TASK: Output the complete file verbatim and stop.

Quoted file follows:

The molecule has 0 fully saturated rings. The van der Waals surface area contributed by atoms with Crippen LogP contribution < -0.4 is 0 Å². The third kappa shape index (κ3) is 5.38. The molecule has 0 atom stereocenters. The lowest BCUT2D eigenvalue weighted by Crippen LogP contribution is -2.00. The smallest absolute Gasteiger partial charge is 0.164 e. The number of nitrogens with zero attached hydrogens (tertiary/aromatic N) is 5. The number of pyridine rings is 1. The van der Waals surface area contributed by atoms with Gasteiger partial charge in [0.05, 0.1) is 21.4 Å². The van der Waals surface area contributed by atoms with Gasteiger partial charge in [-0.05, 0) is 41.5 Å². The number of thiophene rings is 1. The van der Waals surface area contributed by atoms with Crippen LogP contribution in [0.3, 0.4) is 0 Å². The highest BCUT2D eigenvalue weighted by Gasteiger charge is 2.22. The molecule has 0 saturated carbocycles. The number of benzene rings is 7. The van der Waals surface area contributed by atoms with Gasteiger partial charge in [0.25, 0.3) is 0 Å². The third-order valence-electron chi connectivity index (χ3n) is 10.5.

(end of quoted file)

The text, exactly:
The molecule has 0 fully saturated rings. The van der Waals surface area contributed by atoms with Crippen LogP contribution < -0.4 is 0 Å². The third kappa shape index (κ3) is 5.38. The molecule has 0 atom stereocenters. The lowest BCUT2D eigenvalue weighted by Crippen LogP contribution is -2.00. The smallest absolute Gasteiger partial charge is 0.164 e. The number of nitrogens with zero attached hydrogens (tertiary/aromatic N) is 5. The number of pyridine rings is 1. The van der Waals surface area contributed by atoms with Gasteiger partial charge in [0.05, 0.1) is 21.4 Å². The van der Waals surface area contributed by atoms with Gasteiger partial charge in [-0.05, 0) is 41.5 Å². The number of thiophene rings is 1. The van der Waals surface area contributed by atoms with Crippen LogP contribution in [0.3, 0.4) is 0 Å². The highest BCUT2D eigenvalue weighted by Gasteiger charge is 2.22. The molecule has 0 saturated carbocycles. The number of benzene rings is 7. The van der Waals surface area contributed by atoms with Gasteiger partial charge in [0.25, 0.3) is 0 Å². The third-order valence-electron chi connectivity index (χ3n) is 10.5.